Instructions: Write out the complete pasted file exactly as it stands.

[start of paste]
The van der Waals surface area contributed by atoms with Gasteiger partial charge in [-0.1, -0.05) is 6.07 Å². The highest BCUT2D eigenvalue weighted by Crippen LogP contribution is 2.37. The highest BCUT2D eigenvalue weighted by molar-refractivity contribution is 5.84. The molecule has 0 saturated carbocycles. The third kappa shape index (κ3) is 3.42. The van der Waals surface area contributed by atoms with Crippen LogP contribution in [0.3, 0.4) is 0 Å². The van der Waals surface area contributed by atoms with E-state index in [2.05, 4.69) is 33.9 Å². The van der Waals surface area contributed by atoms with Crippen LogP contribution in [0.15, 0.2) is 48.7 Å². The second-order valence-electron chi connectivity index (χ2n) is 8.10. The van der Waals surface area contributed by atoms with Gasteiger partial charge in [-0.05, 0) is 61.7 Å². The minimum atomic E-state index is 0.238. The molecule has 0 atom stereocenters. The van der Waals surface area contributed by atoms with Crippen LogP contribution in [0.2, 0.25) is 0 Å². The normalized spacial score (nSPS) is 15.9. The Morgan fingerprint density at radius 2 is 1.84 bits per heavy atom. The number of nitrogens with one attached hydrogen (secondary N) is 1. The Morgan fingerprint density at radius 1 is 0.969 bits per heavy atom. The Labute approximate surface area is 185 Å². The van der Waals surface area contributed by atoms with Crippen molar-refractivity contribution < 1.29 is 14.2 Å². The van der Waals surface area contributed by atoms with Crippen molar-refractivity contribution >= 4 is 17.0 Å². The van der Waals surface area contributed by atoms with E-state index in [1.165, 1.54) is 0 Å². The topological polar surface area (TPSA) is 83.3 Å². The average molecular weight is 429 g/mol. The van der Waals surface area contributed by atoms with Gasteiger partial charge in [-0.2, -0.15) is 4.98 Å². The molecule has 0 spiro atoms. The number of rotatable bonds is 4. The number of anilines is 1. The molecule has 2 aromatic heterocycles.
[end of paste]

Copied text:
The van der Waals surface area contributed by atoms with Gasteiger partial charge in [-0.1, -0.05) is 6.07 Å². The highest BCUT2D eigenvalue weighted by Crippen LogP contribution is 2.37. The highest BCUT2D eigenvalue weighted by molar-refractivity contribution is 5.84. The molecule has 0 saturated carbocycles. The third kappa shape index (κ3) is 3.42. The van der Waals surface area contributed by atoms with Crippen LogP contribution in [0.3, 0.4) is 0 Å². The van der Waals surface area contributed by atoms with E-state index in [2.05, 4.69) is 33.9 Å². The van der Waals surface area contributed by atoms with Crippen LogP contribution in [0.15, 0.2) is 48.7 Å². The second-order valence-electron chi connectivity index (χ2n) is 8.10. The van der Waals surface area contributed by atoms with Gasteiger partial charge in [-0.05, 0) is 61.7 Å². The minimum atomic E-state index is 0.238. The molecule has 0 atom stereocenters. The van der Waals surface area contributed by atoms with Crippen LogP contribution in [0.2, 0.25) is 0 Å². The normalized spacial score (nSPS) is 15.9. The Morgan fingerprint density at radius 2 is 1.84 bits per heavy atom. The number of nitrogens with one attached hydrogen (secondary N) is 1. The Morgan fingerprint density at radius 1 is 0.969 bits per heavy atom. The Labute approximate surface area is 185 Å². The van der Waals surface area contributed by atoms with Crippen molar-refractivity contribution < 1.29 is 14.2 Å². The van der Waals surface area contributed by atoms with Crippen molar-refractivity contribution >= 4 is 17.0 Å². The van der Waals surface area contributed by atoms with E-state index in [1.165, 1.54) is 0 Å². The topological polar surface area (TPSA) is 83.3 Å². The average molecular weight is 429 g/mol. The van der Waals surface area contributed by atoms with Gasteiger partial charge in [-0.2, -0.15) is 4.98 Å². The molecule has 0 spiro atoms. The number of rotatable bonds is 4. The number of anilines is 1. The molecule has 2 aromatic heterocycles.